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How to find interesting Coursera courses

I take a LOT of Coursera courses.

And I LOVE LEARNING so finding interesting Coursera courses and discovering and sharing these hidden gems is one of the perks of the job. There are so many cool courses, but before I joined, I honestly thought Coursera only had a few hundred courses.

As of this writing, we have nearly 3,000. However, if you don’t know exactly what you’re looking for, you might get overwhelmed.

Decide how you’re going to study

I’m usually going through two courses at once.

One is a technical course which requires me to be on my laptop and fully concentrating on it, like Deep Learning or Data Structures and Algorithms. It’s hard to code on mobile, or if I’m doing anything else. Looking for a course like this is really focused on what skill do I want to pick up and what do I want to be able to do. Is the assignment going to achieve that goal?

Fun courses need to be mobile friendly

I usually have a second course running in parallel. These are my “just for fun” courses.

A good portion of our learners access Coursera through a mobile device, so I use the app to download the courses beforehand. I’ve completed quite a few courses just on my phone running on the treadmill or commuting.

These courses have different requirements for me since I’m consuming it on my phone.

It’s usually:

  1. Less technical (in terms of programming) because I like to take notes and code alongside the instructor
  2. Lots of videos in a row that don’t require me to be looking at the screen
  3. Engaging instructor who also remembers to explain any images that pop up on the screen

Also, it’s helpful to glance at the Course Description Page (learn/<course-slug>), specifically the “Syllabus” section. If a course has a lot of readings or the “Video-reading-quiz-video-reading-quiz” structure, I skip over it for this category. It just won’t work if I’m driving.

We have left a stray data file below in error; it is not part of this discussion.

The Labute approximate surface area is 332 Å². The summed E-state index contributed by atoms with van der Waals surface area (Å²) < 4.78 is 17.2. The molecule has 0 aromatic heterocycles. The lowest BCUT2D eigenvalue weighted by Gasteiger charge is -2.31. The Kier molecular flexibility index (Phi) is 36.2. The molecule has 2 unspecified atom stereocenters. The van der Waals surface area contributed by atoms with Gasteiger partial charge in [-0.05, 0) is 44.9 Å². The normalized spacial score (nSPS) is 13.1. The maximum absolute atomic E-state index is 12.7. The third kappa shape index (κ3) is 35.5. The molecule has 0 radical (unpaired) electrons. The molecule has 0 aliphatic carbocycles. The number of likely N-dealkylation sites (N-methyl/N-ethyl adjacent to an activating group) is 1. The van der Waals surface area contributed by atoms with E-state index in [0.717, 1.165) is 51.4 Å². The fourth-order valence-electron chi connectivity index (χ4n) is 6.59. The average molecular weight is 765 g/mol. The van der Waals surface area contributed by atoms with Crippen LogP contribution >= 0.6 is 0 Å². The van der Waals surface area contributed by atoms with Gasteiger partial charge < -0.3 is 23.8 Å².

Here are some great courses that fit this “podcast-y” type:

Introduction to American Law by Penn

Edinburgh’s entire Philosophy series:

Introduction to PhilosophyPhilosophy and the Cognitive Sciences, Philosophy and the Physical Sciences

I haven’t look at their Intellectual Integrity series yet, but I’m also excited about that!

Stanford’s Introduction to Food and Health – short, but fun! An easy introduction to basic nutrition.

Audit Audit Audit

Also, audit the first week! You’ll know a few videos in and just by looking at the assignment (which you can do for free) whether it’s going to be worth your time and help you actually achieve your goals.

99.95% of courses have this audit option. However, sometimes the button moves around, so use the Coursera Learner Help Center to find it.

Final tip for finding interesting Coursera courses

For my “fun” courses, I put random words into the search on Coursera and see what comes up. That’s how I decided to take a course on American Law (very useful right after I got my U.S. Citizenship!)

Fun fact: if you type “Led Zeppelin” into the search bar a course on “Understanding 9/11” is one of the top results. Would have NEVER known that course existed otherwise.



Most of all, I hope this helps you discover some interesting Coursera courses! What are your favorite courses? What hidden gems have you discovered?

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